In a late day whine-o-gram, CAIR included a response to the violent beheading of Aasiya Hassan. However, the “open letter to the leaders of the muslim community” was written by Imam Mohamed Hagmagid Ali and published by ISNA (islamic society of north America), not CAIR.
The “letter” has all the usual noise we’ve come to expect from the ummah. Expressing a collective sadness and shock at the loss of one of their sisters. Prayers and sympathies are with Aasiya’s family and the muslim community of Buffalo.
The imam goes on to decry domestic violence (in general) and says this incident should be “a wake-up call to all of us”. It’s a duty to protect victims and shame the perpetrators; “Women who seek divorce from their spouses because of physical abuse should get full support from the community and should not be viewed as someone who has brought shame to herself or her family. The shame is on the person who committed the act of violence or abuse. Our community needs to take a strong stand against abusive spouses. We should not make it easy for people who are known to abuse to remarry if they have already victimized someone.”
Is violence the ONLY acceptable, shameless reason for divorce?
After more double-speak, the imam suggests a priority be placed on teaching young men how to be husbands and women how to be wives. “We must make it a priority to teach our young men in the community what it means to be a good husband and what the role the husband has as a protector of his family. The husband is not one who terrorizes or does harm and jeopardizes the safety of his family. At the same time, we must teach our young women not to accept abuse in any way, and to come forward if abuse occurs in the marriage.”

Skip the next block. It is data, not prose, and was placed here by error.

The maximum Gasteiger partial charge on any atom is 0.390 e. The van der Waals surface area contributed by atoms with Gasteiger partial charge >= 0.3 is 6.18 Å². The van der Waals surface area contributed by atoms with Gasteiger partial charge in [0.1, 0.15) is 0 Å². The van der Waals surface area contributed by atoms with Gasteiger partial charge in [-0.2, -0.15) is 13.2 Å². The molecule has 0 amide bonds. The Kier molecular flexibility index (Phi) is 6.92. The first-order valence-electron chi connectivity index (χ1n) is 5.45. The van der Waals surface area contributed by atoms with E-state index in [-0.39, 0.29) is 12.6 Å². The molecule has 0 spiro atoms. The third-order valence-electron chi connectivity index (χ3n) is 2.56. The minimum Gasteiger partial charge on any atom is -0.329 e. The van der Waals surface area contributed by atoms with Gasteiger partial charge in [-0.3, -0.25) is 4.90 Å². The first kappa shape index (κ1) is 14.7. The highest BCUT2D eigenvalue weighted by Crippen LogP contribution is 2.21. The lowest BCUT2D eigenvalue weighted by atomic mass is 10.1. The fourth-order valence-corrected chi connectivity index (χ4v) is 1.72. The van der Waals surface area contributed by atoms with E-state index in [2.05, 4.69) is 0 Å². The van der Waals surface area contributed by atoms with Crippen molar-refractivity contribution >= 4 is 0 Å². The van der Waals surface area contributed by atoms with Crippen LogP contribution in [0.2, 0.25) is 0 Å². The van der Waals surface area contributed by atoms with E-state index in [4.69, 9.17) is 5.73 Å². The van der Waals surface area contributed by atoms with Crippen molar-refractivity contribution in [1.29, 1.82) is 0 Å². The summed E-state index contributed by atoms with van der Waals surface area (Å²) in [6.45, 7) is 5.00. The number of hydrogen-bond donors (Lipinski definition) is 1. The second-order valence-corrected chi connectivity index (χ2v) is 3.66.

It’s my opinion, this statement still places a semblance of responsibility on the woman for the violent ills plaguing the ummah. Throughout the proclamation emphasis is placed on social status, family wealth and the husbands standing in the community, that these issues shouldn’t be a deterrent to seeking assistance; "Community and family members should support a woman in her decision to leave a home where her life is threatened and provide shelter and safety for her. No imam, mosque leader or social worker should suggest that she return to such a relationship and to be patient if she feels the relationship is abusive. Rather they should help and empower her to stand up for her rights and to be able to make the decision of protecting herself against her abuser without feeling she has done something wrong, regardless of the status of the abuser in the community."
"A man’s position in the community should not affect the imam’s decision to help a woman in need. Many disasters that take place in our community could have been prevented if those being abused were heard. Domestic violence is not a private matter. Any one who abuses their spouse should know that their business becomes the business of the community and it is our responsibility to do something about it. She needs to tell someone and seek advice and protection."
If all the aforementioned applications were put into practice and imams suddenly transformed themselves into the spiritual leaders they should be, I believe nothing would change. We’d still see news blips of honor killings and domestic abuse. This sick culture of honor is much stronger than the American rule of law.
On Thursday February 12th, Muzzammil Hassan calmly entered the Oak Park police station and confessed to murdering his wife. He did not run or try and hide the crime. The culture this death cult teaches is higher than any manmade law, his honor was at stake, and Aasiya must die….